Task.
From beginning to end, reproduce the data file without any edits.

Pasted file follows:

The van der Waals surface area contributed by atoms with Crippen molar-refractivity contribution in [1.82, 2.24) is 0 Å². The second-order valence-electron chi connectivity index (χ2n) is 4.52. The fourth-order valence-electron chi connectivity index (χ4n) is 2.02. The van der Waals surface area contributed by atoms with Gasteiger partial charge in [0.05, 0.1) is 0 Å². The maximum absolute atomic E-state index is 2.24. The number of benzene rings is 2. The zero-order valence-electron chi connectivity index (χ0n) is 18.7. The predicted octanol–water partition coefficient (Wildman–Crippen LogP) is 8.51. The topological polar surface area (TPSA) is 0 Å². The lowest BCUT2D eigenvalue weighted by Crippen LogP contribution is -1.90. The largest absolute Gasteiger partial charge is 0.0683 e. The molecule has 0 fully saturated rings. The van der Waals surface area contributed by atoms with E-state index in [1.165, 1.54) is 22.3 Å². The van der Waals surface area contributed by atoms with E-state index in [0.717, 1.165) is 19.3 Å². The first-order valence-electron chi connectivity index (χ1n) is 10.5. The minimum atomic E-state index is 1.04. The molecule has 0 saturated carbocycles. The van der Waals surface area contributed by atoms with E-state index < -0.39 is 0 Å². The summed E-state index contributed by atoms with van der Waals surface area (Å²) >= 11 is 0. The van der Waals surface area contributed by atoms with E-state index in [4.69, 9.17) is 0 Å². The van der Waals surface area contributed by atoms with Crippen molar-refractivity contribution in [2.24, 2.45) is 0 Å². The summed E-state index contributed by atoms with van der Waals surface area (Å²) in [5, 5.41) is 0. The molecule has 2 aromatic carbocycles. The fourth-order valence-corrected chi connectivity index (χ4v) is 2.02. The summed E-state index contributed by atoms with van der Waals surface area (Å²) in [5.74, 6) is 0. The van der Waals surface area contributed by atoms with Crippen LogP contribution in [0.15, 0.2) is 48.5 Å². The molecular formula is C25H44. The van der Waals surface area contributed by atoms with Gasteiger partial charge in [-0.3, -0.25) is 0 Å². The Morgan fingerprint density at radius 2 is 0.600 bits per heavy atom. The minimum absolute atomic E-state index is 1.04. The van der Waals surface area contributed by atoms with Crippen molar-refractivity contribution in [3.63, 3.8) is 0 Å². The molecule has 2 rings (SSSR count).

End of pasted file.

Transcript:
The van der Waals surface area contributed by atoms with Crippen molar-refractivity contribution in [1.82, 2.24) is 0 Å². The second-order valence-electron chi connectivity index (χ2n) is 4.52. The fourth-order valence-electron chi connectivity index (χ4n) is 2.02. The van der Waals surface area contributed by atoms with Gasteiger partial charge in [0.05, 0.1) is 0 Å². The maximum absolute atomic E-state index is 2.24. The number of benzene rings is 2. The zero-order valence-electron chi connectivity index (χ0n) is 18.7. The predicted octanol–water partition coefficient (Wildman–Crippen LogP) is 8.51. The topological polar surface area (TPSA) is 0 Å². The lowest BCUT2D eigenvalue weighted by Crippen LogP contribution is -1.90. The largest absolute Gasteiger partial charge is 0.0683 e. The molecule has 0 fully saturated rings. The van der Waals surface area contributed by atoms with E-state index in [1.165, 1.54) is 22.3 Å². The van der Waals surface area contributed by atoms with E-state index in [0.717, 1.165) is 19.3 Å². The first-order valence-electron chi connectivity index (χ1n) is 10.5. The minimum atomic E-state index is 1.04. The molecule has 0 saturated carbocycles. The van der Waals surface area contributed by atoms with E-state index < -0.39 is 0 Å². The summed E-state index contributed by atoms with van der Waals surface area (Å²) >= 11 is 0. The van der Waals surface area contributed by atoms with E-state index in [4.69, 9.17) is 0 Å². The van der Waals surface area contributed by atoms with Crippen molar-refractivity contribution in [2.24, 2.45) is 0 Å². The summed E-state index contributed by atoms with van der Waals surface area (Å²) in [5, 5.41) is 0. The molecule has 2 aromatic carbocycles. The fourth-order valence-corrected chi connectivity index (χ4v) is 2.02. The summed E-state index contributed by atoms with van der Waals surface area (Å²) in [5.74, 6) is 0. The van der Waals surface area contributed by atoms with Crippen LogP contribution in [0.15, 0.2) is 48.5 Å². The molecular formula is C25H44. The van der Waals surface area contributed by atoms with Gasteiger partial charge in [-0.3, -0.25) is 0 Å². The Morgan fingerprint density at radius 2 is 0.600 bits per heavy atom. The minimum absolute atomic E-state index is 1.04. The van der Waals surface area contributed by atoms with Crippen molar-refractivity contribution in [3.63, 3.8) is 0 Å². The molecule has 2 rings (SSSR count).